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Marine / Fishermen join forces with Greens in fight against damaging gill netting

Green councillor Alex Armitage and SFA executive officer Sheila Keith both signed the letter to the cabinet secretary. Photo: SFA

FISHERMEN in Shetland are working together with an unlikely local ally in their demand to stop highly destructive gill netting in Scottish waters.

The local branch of the Scottish Greens and the Shetland Fishermen’s Association (SFA) have now written “in forceful terms” to the Scottish cabinet secretary for rural affairs and the islands, Mairi Gougeon, urging her to end the practice by foreign vessels.

Gill netting uses huge monofilament plastic nets that cover vast areas of sea and are designed to catch everything swimming in their vicinity, often resulting in the entanglement of sea mammals and birds.

The nets are generally discarded in the water after use, posing a continued threat both to wildlife and to shipping traffic. The nets are regularly dragged up by local fishing vessels.

Both organisations have been campaigning for many years to stop the practice. The Greens are a junior partner in the Scottish Government and hold two ministerial posts.

The SFA has repeatedly complained to Scottish ministers that these vessels squeeze out local boats from their traditional grounds to the west of Shetland.

On occasions they adopted dangerous tactics, they claim, such as that of a Spanish-owned, German-registered gillnetter which allegedly tried to run a rope through the propeller of a local whitefish trawler in 2020.

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SFA executive officer Sheila Keith said the unlikely alliance between fishermen and Greens is symbolic of a deep frustration in the community at the lack of action by the Scottish Government to protect local waters, wildlife and the cornerstone of the island economy.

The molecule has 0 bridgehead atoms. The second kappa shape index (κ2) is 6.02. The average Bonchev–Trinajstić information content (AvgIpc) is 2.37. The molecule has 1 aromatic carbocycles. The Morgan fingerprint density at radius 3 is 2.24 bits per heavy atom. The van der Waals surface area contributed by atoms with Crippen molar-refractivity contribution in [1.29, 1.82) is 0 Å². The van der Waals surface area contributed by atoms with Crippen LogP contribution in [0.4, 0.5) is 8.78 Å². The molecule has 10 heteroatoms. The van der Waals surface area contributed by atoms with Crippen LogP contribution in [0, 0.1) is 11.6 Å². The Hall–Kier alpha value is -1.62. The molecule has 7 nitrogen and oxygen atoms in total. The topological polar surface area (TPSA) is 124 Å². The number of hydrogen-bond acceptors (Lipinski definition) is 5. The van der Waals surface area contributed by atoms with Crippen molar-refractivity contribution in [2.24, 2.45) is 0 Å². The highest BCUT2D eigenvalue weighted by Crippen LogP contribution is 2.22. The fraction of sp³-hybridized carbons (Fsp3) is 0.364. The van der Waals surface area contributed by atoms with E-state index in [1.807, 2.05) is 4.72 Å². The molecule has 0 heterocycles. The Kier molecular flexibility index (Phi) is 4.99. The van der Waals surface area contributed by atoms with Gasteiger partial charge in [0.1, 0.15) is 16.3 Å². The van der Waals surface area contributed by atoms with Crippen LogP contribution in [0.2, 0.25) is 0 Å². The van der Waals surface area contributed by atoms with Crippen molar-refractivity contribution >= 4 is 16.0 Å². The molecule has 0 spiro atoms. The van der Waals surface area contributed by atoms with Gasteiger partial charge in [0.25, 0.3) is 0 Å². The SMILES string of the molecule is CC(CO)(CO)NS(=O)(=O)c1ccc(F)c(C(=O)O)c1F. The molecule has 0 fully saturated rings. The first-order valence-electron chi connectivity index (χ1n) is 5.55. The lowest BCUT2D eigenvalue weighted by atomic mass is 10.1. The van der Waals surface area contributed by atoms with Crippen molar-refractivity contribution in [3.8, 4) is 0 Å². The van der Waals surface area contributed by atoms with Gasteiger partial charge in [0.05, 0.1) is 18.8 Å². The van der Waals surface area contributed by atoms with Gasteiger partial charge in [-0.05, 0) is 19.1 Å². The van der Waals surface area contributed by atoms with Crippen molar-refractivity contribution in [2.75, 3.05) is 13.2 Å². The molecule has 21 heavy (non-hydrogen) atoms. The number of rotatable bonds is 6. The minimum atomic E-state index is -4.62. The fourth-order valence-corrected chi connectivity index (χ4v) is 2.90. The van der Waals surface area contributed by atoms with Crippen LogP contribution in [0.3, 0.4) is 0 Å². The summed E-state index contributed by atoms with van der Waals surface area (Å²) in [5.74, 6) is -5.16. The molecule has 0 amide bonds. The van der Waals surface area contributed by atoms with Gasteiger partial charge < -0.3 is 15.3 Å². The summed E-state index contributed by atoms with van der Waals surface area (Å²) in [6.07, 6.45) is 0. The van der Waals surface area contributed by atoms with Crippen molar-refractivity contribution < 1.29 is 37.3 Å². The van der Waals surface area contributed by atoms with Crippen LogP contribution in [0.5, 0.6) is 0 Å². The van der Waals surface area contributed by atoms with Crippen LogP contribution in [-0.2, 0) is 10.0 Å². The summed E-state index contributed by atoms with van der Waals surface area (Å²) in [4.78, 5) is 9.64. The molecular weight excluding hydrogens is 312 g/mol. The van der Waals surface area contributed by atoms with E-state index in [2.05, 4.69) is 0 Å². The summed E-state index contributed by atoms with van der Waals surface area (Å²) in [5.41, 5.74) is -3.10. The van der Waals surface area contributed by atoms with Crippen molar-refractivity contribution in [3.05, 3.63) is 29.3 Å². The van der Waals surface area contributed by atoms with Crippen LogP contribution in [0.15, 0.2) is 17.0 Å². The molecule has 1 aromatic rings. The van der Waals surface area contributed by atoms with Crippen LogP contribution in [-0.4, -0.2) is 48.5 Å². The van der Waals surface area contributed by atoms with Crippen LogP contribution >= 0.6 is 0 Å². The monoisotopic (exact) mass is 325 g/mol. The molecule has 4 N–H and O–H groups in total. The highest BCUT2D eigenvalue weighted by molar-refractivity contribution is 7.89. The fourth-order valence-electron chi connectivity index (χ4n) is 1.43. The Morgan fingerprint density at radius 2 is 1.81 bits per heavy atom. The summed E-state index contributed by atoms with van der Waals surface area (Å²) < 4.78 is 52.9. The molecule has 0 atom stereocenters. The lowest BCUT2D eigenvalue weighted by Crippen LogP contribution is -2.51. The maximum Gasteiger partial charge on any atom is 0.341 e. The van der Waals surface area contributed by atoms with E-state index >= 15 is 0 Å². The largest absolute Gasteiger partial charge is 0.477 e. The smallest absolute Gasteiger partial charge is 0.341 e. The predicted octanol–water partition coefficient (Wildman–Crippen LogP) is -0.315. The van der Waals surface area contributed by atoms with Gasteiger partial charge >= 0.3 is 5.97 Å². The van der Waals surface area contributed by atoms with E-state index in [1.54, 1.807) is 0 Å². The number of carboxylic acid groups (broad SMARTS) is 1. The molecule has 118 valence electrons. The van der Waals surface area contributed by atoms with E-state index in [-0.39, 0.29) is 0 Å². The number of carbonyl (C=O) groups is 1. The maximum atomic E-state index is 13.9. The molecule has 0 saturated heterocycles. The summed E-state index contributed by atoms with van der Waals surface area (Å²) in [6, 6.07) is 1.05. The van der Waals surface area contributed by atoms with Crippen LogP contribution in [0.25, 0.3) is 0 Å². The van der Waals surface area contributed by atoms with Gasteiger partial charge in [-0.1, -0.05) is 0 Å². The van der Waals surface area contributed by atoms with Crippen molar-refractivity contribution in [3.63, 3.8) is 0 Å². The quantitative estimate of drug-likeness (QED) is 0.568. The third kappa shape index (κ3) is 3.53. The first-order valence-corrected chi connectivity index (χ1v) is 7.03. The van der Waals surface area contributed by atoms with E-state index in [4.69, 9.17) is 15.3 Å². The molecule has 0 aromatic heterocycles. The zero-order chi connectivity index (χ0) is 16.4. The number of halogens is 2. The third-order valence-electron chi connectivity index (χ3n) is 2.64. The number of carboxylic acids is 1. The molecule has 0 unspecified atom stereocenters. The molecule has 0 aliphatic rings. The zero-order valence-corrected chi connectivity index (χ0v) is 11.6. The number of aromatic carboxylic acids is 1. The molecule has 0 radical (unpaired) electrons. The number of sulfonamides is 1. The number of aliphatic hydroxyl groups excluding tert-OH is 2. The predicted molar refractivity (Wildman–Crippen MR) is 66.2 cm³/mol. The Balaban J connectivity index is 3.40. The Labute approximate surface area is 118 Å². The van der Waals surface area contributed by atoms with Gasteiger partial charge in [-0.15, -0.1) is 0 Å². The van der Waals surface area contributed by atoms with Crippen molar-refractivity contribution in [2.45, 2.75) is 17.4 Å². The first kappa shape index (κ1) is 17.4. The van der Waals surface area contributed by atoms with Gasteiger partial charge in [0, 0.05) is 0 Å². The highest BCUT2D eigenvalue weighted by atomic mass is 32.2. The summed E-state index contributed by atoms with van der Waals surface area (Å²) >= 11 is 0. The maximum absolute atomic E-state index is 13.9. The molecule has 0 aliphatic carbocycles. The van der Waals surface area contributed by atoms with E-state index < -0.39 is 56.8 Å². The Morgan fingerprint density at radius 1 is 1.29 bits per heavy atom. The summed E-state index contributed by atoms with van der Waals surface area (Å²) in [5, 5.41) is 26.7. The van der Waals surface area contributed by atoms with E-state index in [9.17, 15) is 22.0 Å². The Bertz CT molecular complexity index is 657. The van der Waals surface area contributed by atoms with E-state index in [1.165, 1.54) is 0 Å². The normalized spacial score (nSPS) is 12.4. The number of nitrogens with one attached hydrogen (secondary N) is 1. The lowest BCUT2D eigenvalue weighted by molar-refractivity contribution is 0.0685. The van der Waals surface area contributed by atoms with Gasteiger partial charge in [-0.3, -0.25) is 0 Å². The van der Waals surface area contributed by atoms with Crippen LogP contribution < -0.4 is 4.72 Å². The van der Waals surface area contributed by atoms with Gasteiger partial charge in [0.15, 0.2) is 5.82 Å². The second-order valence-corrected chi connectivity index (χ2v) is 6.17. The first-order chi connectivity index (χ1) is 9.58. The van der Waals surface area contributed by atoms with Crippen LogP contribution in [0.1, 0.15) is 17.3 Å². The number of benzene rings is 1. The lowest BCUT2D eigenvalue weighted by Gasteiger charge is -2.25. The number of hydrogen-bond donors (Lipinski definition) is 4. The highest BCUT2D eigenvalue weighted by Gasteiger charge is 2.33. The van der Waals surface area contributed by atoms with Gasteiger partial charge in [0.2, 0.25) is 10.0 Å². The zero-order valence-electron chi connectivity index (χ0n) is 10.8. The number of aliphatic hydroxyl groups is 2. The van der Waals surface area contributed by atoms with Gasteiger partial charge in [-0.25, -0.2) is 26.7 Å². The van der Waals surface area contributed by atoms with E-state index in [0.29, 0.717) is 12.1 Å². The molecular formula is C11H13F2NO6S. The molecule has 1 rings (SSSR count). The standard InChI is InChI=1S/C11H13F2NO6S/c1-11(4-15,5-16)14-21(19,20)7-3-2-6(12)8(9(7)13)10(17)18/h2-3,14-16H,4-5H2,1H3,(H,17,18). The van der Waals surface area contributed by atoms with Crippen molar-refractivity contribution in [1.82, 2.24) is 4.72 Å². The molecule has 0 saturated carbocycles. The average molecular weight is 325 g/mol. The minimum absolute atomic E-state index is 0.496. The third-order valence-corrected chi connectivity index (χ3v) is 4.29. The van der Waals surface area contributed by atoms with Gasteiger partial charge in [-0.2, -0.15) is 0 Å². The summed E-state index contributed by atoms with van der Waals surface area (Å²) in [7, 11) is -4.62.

“The difficulties in the intensive gillnetting in the waters around Shetland stem from the fact that it is a mixed fishery, giving these vessels no way of being selective in the species they catch,” she said.

“Criticism over the high bycatch rates and mortality of species such as seals, crabs and seabirds, all evidenced in the catalogue of photographs captured by our members, leads us to question why Marine Scotland is failing to act.

“It is time to regulate these destructive fishing practices, failures around the disposal of waste and discarding of fishing gear, before the damage becomes irreversible.”

Newly elected Green councillor Alex Armitage added: “As a Shetland Green councillor I was elected on a manifesto commitment to sustain our fisheries and our marine ecosystems.

“We cannot allow intensive gillnetting to continue in Scottish waters; not only is it decimating our marine environment, but gillnet crews are trashing our seas with their used nets and domestic rubbish.

“Greens support responsible, sustainable fishing and I’m happy to be working with the Shetland Fishermen’s Association and all fishers who want to sustain our marine economy and ecology for the future.”

The Scottish Government has been contacted for a response.